Want to stay up to date with all things Twitter Shopping? Follow us @TwitterShopping and check out our Twitter Shopping page to see how your brand can tap into the power of conversation to drive sales.

Looking for more insights into social shopping? Here are a couple of deeper dives:

  1. Twitter Internal Data (Big Query, Semantic Core). January 1, 2021 – January 1, 2022. Global. English only.
  2. Twitter Internal Data, August - September 2021. 500 Twitter users sampled and surveyed.
  3. Influence Study, 2021, Base: Twitter Users (n=1794), Non-Twitter Users (n=4206)
  4. Twitter Internal Data, August - September 2021. 500 Twitter users sampled and surveyed.
  5. Kantar & Twitter Brand Cultural Relevance Research, commissioned by Twitter, US. Nationally representative sample, 100 US brands tested, December 2021. Methodology: Twitter ran a correlation analysis to look at the relationship between the relative movement of intent to purchase on Twitter and cultural relevance (as scored by our survey).  The output of that model was the correlation coefficient (which is a measure of strength of the relationship between the two sets of variables) of .94 (or 94%). The possible value ranges for a correlation coefficient are between -1.0 and 1.0.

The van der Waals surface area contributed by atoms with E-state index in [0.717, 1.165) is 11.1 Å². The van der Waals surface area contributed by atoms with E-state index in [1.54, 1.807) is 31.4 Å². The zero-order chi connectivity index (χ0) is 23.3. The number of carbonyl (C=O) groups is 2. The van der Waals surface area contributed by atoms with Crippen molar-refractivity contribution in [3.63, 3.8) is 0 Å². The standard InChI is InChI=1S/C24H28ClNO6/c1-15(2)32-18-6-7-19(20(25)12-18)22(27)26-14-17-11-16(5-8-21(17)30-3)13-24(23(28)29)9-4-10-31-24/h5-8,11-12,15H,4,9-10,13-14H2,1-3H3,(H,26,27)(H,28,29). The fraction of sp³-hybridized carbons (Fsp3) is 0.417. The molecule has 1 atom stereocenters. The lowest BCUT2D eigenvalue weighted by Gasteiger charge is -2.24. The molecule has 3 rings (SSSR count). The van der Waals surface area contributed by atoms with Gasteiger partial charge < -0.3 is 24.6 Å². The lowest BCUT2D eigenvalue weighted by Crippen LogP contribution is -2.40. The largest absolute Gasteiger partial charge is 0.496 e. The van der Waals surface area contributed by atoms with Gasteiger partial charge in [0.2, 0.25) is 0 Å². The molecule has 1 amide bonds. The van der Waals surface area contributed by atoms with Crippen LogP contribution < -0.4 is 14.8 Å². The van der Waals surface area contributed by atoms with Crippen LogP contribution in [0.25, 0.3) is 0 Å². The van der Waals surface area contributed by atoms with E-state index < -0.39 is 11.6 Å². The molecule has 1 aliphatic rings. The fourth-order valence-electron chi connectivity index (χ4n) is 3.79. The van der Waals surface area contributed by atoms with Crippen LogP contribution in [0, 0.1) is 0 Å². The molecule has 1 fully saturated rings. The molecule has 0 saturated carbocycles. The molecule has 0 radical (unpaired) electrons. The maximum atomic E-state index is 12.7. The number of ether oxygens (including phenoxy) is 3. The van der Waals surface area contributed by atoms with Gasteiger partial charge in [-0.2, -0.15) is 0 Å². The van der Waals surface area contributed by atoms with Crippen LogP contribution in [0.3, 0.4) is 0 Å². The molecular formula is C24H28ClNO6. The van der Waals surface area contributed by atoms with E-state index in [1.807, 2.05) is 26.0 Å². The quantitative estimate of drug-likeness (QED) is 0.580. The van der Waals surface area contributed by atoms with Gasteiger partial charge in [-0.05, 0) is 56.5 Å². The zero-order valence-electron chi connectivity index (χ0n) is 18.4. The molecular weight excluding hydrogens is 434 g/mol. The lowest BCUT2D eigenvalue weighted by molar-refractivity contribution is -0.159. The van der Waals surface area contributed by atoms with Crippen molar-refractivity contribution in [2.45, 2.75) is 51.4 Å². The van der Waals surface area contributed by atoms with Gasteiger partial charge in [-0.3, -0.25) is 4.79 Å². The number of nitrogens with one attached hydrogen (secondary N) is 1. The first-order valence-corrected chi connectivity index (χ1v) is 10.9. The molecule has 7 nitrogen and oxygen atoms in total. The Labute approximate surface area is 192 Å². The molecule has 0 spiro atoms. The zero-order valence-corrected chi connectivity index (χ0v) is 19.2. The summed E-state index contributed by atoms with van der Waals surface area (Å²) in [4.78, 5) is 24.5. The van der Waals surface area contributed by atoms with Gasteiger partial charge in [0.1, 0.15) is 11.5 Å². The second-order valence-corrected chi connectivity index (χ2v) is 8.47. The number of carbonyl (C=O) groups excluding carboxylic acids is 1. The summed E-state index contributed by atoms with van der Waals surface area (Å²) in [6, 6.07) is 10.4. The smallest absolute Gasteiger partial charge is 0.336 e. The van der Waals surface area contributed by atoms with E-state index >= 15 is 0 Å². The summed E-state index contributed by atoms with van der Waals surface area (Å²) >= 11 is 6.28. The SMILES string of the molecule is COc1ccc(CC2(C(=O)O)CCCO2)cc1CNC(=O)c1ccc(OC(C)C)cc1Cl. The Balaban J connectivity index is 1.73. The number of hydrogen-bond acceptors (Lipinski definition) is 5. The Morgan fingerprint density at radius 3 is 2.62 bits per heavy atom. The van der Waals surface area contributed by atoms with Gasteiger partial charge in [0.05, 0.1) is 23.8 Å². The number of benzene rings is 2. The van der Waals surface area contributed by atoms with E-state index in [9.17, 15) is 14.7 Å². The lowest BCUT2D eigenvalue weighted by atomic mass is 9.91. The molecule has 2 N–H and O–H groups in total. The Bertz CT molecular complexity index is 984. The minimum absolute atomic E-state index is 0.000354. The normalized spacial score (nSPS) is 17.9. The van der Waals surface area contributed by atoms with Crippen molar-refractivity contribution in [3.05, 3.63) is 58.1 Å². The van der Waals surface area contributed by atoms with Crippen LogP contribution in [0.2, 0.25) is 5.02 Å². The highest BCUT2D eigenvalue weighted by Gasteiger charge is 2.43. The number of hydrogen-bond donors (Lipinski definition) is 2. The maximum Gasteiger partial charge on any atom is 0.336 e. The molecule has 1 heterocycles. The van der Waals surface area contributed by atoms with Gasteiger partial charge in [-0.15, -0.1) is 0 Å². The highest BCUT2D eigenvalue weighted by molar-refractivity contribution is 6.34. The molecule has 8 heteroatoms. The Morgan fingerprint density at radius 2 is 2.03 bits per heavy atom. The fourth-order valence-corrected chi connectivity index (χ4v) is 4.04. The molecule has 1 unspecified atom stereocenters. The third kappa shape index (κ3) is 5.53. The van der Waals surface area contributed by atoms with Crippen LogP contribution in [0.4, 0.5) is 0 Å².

6. Bovitz, Conversation as a Superpower Study, commissioned by Twitter, 2021, 1153 Twitter US respondents
  7. Influence Study, 2021, Base: Twitter Users (n=1794), Non-Twitter Users (n=4206)
  8. Twitter Internal Data (Regex, Semantic Core). Render Tweet Impressions from January 1, 2021 - January 1, 2022. Global. English only.
  9. Twitter Internal Data, Keyword List, January 1, 2021 - January 1, 2022. Global.
  10. Influence Study, 2021, Base: Twitter Users (n=1794), Non-Twitter Users (n=4206)